According to section, 6-5 of the Income Tax assessment Act 1997 income that is derived from the occupation of food picking is based on her two-week stay and should be taken into the consideration under the assessable income as the ordinary income (Robin & Barkoczy 2016). Julia paid $500,000 for numerous items and they does not forms the part of ordinary income since it cannot be regarded as income in accordance with ordinary concept or statutory concept.

As it has been stated under section 40-30 of the Income Tax Assessment Act 1997 assets that have an effective useful life and they are expected to fall in their value should be considered as the depreciating asset (Saad, 2014). Depreciation can be calculated on those assets either under the straight-line method or by diminishing value method. As it has been found under the current case study diminishing method of depreciation is put into the use for taxation purpose defined under section 40-70 of the Income Tax Assessment Act 1997 (Taylor & Richardson, 2014). As defined under section 8-1 of The Income Tax Assessment Act 1997 calculation of depreciation is laid down below;

Statement of Depreciation Schedule Showing Depreciation amount

Name of Assets

Base Value of the Assets

No. of. Days held

 Effective Useful life

Depreciation Amount

Office Furniture

 $                       10,000.00



 $                     616.59

Office equipment

 $                       20,000.00



 $                  3,287.67

Computer System

 $                       15,000.00



 $                  3,082.19

Shop fitting

 $                       45,000.00



 $                  2,465.75

Floor covering

 $                       15,000.00



 $                  2,465.75

Cash register

 $                       25,000.00



 $                  4,109.59


 $                       20,000.00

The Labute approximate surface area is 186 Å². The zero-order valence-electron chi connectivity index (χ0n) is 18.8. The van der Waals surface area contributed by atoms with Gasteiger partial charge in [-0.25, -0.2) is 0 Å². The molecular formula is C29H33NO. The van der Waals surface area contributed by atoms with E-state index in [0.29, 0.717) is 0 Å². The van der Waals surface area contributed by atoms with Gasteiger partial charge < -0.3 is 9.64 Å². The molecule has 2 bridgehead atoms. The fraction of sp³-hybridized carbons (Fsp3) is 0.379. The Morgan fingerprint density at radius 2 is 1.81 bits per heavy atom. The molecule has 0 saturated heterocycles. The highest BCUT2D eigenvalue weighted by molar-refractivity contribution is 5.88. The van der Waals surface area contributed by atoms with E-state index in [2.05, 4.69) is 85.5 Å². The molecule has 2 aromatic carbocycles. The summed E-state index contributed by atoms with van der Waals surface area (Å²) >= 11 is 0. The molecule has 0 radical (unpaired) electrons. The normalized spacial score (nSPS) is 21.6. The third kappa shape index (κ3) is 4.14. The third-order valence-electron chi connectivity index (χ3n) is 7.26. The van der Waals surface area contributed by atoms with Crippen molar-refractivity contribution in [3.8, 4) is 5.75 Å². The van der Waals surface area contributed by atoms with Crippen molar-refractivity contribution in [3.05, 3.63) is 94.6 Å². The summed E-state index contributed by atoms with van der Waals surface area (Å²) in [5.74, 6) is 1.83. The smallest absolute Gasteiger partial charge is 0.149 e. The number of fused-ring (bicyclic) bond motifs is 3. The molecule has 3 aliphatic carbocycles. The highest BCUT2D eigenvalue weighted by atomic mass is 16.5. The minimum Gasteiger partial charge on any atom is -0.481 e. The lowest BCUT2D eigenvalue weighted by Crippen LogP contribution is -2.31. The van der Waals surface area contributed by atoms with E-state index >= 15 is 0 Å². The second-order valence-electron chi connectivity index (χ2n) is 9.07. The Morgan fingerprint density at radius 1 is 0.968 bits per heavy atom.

$                  1,643.84

Indoor plants

 $                       25,000.00



 $                  1,541.48

Sundry plant and equipment

 $                       38,500.00



 $                  2,373.88

Furniture and Fittings

 $                       25,000.00



 $                  1,541.48


 $                         1,500.00



 $                       61.64


 $                         1,200.00



 $                       73.99

Hot water

 $                         1,300.00



 $                       53.42

 As stated under 6-5 of the Income Tax assessment Act 1997, gross sales can be regarded as the part of ordinary income and it should be included in the assessable income (Tran-Nam & Walpole, 2016). Referring to section 8-1 of the Income Tax Assessment Act 1997 expenses that is occurred during the generation of assessable income from the execution of business activities associated with the generation of assessable income shall be allowed as deductions. Hence, salaries and expenses will be allowed as general deductions. As stated under section 25-25 of the Income Tax Assessment Act 1997 expenses that is associated to borrowings shall be deducted up to a certain amount, which is used the generation of assessable income (Woellner et al., 2017).

As it is noticed in the existing case study, borrowings are regarded as the part of business and it is allowed for deduction. As stated under section 8-1 of the Income Tax assessment Act 1997 occurring of expenses from vehicle management should be treated as perquisite that is provided to the manager and it should be allowed for deduction (Sharkey, 2015). As defined under 8-1 of Income Tax assessment Act 1997 expenditure occurred relating to conference for the generation of assessable income should be considered as allowable deduction.